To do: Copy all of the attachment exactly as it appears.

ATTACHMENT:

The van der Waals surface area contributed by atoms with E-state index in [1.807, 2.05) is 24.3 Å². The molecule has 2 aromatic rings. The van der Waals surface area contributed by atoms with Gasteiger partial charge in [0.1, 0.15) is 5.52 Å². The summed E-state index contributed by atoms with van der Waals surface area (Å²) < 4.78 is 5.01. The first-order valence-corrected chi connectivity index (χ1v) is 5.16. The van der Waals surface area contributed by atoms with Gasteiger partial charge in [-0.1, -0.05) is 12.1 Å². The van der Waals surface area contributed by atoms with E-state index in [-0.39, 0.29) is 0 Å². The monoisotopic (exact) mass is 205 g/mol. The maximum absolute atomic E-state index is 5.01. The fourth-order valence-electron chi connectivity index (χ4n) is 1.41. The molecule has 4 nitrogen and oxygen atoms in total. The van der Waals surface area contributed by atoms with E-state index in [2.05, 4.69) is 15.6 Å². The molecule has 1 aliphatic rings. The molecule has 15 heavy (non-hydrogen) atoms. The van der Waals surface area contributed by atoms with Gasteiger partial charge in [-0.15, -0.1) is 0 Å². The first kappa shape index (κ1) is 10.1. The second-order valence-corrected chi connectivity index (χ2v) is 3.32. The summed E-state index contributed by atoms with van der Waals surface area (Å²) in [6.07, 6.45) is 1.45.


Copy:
The van der Waals surface area contributed by atoms with E-state index in [1.807, 2.05) is 24.3 Å². The molecule has 2 aromatic rings. The van der Waals surface area contributed by atoms with Gasteiger partial charge in [0.1, 0.15) is 5.52 Å². The summed E-state index contributed by atoms with van der Waals surface area (Å²) < 4.78 is 5.01. The first-order valence-corrected chi connectivity index (χ1v) is 5.16. The van der Waals surface area contributed by atoms with Gasteiger partial charge in [-0.1, -0.05) is 12.1 Å². The van der Waals surface area contributed by atoms with E-state index in [-0.39, 0.29) is 0 Å². The monoisotopic (exact) mass is 205 g/mol. The maximum absolute atomic E-state index is 5.01. The fourth-order valence-electron chi connectivity index (χ4n) is 1.41. The molecule has 4 nitrogen and oxygen atoms in total. The van der Waals surface area contributed by atoms with E-state index in [2.05, 4.69) is 15.6 Å². The molecule has 1 aliphatic rings. The molecule has 15 heavy (non-hydrogen) atoms. The van der Waals surface area contributed by atoms with Gasteiger partial charge in [-0.15, -0.1) is 0 Å². The first kappa shape index (κ1) is 10.1. The second-order valence-corrected chi connectivity index (χ2v) is 3.32. The summed E-state index contributed by atoms with van der Waals surface area (Å²) in [6.07, 6.45) is 1.45.